Researchers found that the ratio of peak signal amplitude to RMS in bridge vibrations was a strong indicator of data that should be analyzed, and was evidence of a large excitation followed by free vibration. By themselves, peak amplitude and RMS cannot distinguish between ambient free vibration and forced vibration.

Researchers were able to use this method to successfully analyze 29,333 data segments from the I-35W St. Anthony Falls Bridge. This analysis revealed that as temperature increases, the natural frequency of vibration tends to decrease. The magnitude of this change, they concluded, must be related not just to the elasticity of the bridge but also to other factors such as humidity. However, temperature gradients within the bridge did not appear to have a significant effect on the natural frequencies of the structure.

What’s Next?

MnDOT will continue to collect data from the bridge as it ages to further understand its behavior. This will provide an opportunity to determine how anomalies in vibration data correspond to cracking and other forms of structural distress. Ultimately, MnDOT hopes to use this bridge monitoring system in combination with visual inspection both to detect problems in bridges earlier and to develop better bridge designs. Researchers are also currently working on a follow-up project, Displacement Monitoring of I-35W Bridge with Current Vibration-Based System, to determine the effects of temperature on the bridge’s dynamic and long-term vertical displacements, which can be used to monitor the bridge’s stiffness, connections and foundations.

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This post pertains to Report 2017-01, Feasibility of Vibration-Based Long-Term Bridge Monitoring Using the I-35W St. Anthony Falls Bridge, published January 2017. 

Newly funded studies tackle big transportation questions

Can Twin Cities roadsides be used to grow habitat for endangered bumble bees? Are unseen factors affecting safety at rural intersectionsHow should Minnesota transportation agencies be preparing for connected vehicle technology?

Minnesota’s next round of transportation research projects will attempt to solve these and other questions facing the state’s transportation community. The Transportation Research and Investment Group, which governs MnDOT’s research program, and the Minnesota Local Road Research Board, which represents cities and counties, recently met and selected 21 transportation research projects for funding in fiscal year 2018.

A couple of MnDOT’s most interesting projects will evaluate the reuse of wastewater at safety rest areas and truck stations and develop a system to optimize the location of 80 truck stations due for replacement in the next 20 years. MnDOT will also partner with the Local Road Research Board to evaluate the use of personal warning sensors for road construction workers.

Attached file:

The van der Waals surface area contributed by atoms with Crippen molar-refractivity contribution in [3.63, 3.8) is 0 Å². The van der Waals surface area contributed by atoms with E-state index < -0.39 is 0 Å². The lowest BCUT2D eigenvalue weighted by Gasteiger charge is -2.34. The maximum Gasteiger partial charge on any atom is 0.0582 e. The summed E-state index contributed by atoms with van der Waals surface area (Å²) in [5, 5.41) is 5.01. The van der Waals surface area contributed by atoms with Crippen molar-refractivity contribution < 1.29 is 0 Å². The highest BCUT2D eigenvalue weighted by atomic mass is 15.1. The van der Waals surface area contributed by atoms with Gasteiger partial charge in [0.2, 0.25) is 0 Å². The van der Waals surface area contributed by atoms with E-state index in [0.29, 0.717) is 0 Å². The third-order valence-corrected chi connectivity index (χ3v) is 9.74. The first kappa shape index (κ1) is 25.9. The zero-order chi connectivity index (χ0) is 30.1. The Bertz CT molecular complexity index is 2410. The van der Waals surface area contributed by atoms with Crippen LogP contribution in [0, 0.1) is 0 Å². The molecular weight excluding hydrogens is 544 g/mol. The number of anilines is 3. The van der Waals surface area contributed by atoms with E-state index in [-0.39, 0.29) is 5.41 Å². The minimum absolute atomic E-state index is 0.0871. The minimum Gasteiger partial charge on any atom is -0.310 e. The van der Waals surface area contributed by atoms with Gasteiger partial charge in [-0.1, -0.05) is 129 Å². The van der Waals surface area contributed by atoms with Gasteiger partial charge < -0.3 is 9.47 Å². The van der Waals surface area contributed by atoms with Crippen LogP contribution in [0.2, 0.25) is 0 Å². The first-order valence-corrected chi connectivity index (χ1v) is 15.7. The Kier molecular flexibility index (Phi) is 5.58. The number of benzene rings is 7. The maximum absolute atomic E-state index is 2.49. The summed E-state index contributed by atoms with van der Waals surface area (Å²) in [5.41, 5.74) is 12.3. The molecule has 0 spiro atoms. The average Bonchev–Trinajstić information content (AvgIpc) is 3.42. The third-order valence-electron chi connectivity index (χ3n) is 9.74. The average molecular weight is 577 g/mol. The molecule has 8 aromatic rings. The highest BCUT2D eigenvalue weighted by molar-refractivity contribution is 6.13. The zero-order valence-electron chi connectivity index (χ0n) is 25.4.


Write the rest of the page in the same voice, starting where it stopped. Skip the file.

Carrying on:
In addition to the problem of stripping underneath sealcoats on some city streets, other top research projects for local governments involve pedestrian safety enforcement and investigating whether rural, low-volume roads should be treated differently than urban roads for stormwater runoff. Current regulations govern runoff the same, regardless of daily vehicle count or surrounding land use.

“The selected research studies, which typically take one to three years to complete, will address some of the most major policy, environmental and maintenance dilemmas facing transportation practitioners,” said Linda Taylor, director of MnDOT Research Services & Library.

Below is a list of the selected projects, with links to associated need statements. Final project scopes will become available once contracts are approved. For further information, go here.

Bridges & Structures

Materials & Construction

Environmental

Planning

Maintenance Operations

Traffic & Safety 

MnDOT shares knowledge at national research conference

MnDOT employees are sharing knowledge and displaying leadership in Washington this week by delivering presentations and conducting meetings at the nation’s preeminent transportation conference.

trbThe Transportation Research Board (TRB) 96th Annual Meeting held Jan. 8-12 at the Walter E. Washington Convention Center in Washington, D.C., is expected to draw more than 12,000 transportation professionals from around the world. According to its website, the 2017 event scheduled more than 5,000 presentations in more than 800 sessions and workshops addressing topics of interest to policy makers, administrators, practitioners, researchers, and representatives of government, industry, and academic institutions. TRB’s 2017 annual meeting theme is “Transportation Innovation: Leading the Way in an Era of Rapid Change.”